The turkey was gobbling hard two ridges over. I dropped down into a creek bottom, waded the water, marched up the next hill and came upon a big thicket I’d never seen before. I’d hunted both turkeys and deer on this property for years but had never spent much time on the property’s east end.
The shortest way to close the distance to the gobbling bird was straight through the jumble of honeysuckle and greenbrier. I spotted a deer trail and followed it in. As I ducked through the cover, I noticed dozens of antler-scarred trees and saplings. I stepped over old scrapes. The area was littered with deer tracks and droppings. I made a mental note to come back later in the summer and investigate further.
Long story short, I didn’t get the turkey that day, but by stumbling upon that bedding area, I opened up some new opportunities for bow season. I hung several treestands along trails and funnels that fed into the thicket, and from those stands I continue to encounter bucks to this day.
Spring Scouting Missions
When we scout and hunt a property for whitetails from September through December, we typically poke around and look for rubs, scrapes and tracks. But we are reluctant to walk around too much or penetrate too deeply into the woods for fear of bumping deer. That’s good, but there’s a problem: By working only the perimeters of a hunting area, you get only a glimpse of how and where deer live and travel.
During spring, however, you can walk freely in the woods and investigate every ridge, bottom and thicket for signs of deer. Why not kill two birds with one stone and combine your scouting with your turkey hunting in April and May? Go before the woods green up too much and while the weather is perfect.
At daylight, listen for a gobbling bird and go get him if you can. Midmornings, when the turkeys go quiet, start walking. Cover every ridge, draw and creek bottom on the land. Check out every edge, thicket or swamp. Sure, you’ll bump a few deer, but who cares? You won’t be back to hunt them for another five or six months.
Walk and Call
As you’re walking along at midmorning, pause every few hundred yards and then cast a few yelps and cuts. You never know — a gobbler whose hens have left him for the day might strike. If the birds stay silent, then cut every deer trail you come across and follow it for a spell to see where it goes. Trails the deer use now will be fresh and muddy, but old worn trails they used last fall and winter will still be visible, too. Those old trails are the ones you need to find and follow because those are the ones a buck likely used during hunting season — and the ones he’ll use again this fall.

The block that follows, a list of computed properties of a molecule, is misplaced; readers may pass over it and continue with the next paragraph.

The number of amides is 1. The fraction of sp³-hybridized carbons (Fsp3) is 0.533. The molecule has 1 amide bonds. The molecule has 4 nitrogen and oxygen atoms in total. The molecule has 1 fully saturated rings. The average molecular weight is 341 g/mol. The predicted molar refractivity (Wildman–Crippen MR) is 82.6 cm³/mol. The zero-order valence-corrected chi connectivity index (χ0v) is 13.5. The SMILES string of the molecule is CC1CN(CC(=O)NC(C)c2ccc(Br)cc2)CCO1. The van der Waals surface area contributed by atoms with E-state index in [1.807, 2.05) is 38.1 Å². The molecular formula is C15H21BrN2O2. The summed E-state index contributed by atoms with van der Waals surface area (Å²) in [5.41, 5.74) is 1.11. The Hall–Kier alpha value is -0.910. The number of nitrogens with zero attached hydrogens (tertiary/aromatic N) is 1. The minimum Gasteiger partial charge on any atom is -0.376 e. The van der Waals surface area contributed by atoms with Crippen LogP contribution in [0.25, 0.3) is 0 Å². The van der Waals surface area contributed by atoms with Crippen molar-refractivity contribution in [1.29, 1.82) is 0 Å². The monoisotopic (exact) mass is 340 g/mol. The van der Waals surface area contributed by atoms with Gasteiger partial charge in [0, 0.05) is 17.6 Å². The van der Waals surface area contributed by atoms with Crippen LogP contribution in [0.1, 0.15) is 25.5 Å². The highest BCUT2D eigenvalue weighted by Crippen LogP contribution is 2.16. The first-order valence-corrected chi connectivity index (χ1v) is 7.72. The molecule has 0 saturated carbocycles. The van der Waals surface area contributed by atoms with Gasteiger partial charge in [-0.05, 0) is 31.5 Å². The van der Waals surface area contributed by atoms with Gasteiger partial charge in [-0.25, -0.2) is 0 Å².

Main trails will fork into secondary trails that link more food sources and cover thickets. Walk those too, and key in on pockets of deer sign. When a trail cuts across a creek, veers around a ridge point or drops into a ditch, take note because those funneling points are great places for trail cameras and treestands next fall.
As you hike, look for deer feeding areas you might have missed or never knew about: white oaks on a ridge, a patch of greenery near a swamp, persimmons, old apple trees, etc. The same goes for small or large thickets, cutovers, weedy ditches and the like that serve as satellite or major bedding areas.
Rubs and Scrapes
Rubs and scrapes from last October and November are easy to spot in the spring woods. Look for “signpost” rubs — large, scarred trees that mark some section of a buck’s core living area. Missouri whitetail scientist Grant Woods points out that while mature bucks blaze the big rubs, many deer interact with them. “They act as communal pheromone wicks and are located in areas with high deer traffic,” Woods said. That would be an obvious spot to scout further and hang a treestand this fall.
Woods has found a correlation between the number of rubs in an area and the number of older bucks that live there. On a management property in Tennessee, he’s observed an amazing 5,000 rubs per square mile, or 7.8 per acre. If you find a piece of woods lit up with rubbed trees like that, start looking for stand sites for this fall.
Whitetail bucks are habitual, scraping in the same general areas year after year. As you walk and call for a turkey, look for these three old scraping patterns, and make a note to come back and check them again as bucks start rutting this October:
- A cluster of scrapes at the intersection of two or three trails with big rubs nearby. This is a “rut junction” and a great spot for a trail camera.
- A scrape line on the edge of a linear honeysuckle thicket or a row of pines or cedars. Bucks run these edges frequently during late October and early November. It’s another great spot for a trail camera.
- A heavily scraped spot on a ridge 100 yards or so off a bean or cornfield. If the acorn crop is good again in the fall, bucks will stage and scrape there again.
I hope you get your turkey this spring, but if not, all is not lost. The more you roam and learn the woods, and the more buck signs you find, the better your bowhunt will be this fall. Start preparing now!
Sidebar: 3 Turkey-Calling Tips
The biggest advantage of the diaphragm mouth call — hands-free operation — makes it an obvious choice for bowhunters. Don’t blow air across the reeds, but “huff” up air from deep in your chest. Also, work your jaw up and down when you call, just like when you talk.
When a turkey is roosted alone (you don’t hear hens clucking and yelping nearby) and gobbling strong, call to him very little. Eke out a few soft tree yelps; if he gobbles right back, don’t call anymore. Wait for him to fly down and come looking for you.
As you walk and call during midmorning, yelp and cut on a loud, high-pitched box call, which is dynamite for “shocking” gobbles out of quiet toms. The same is true when using a crow call.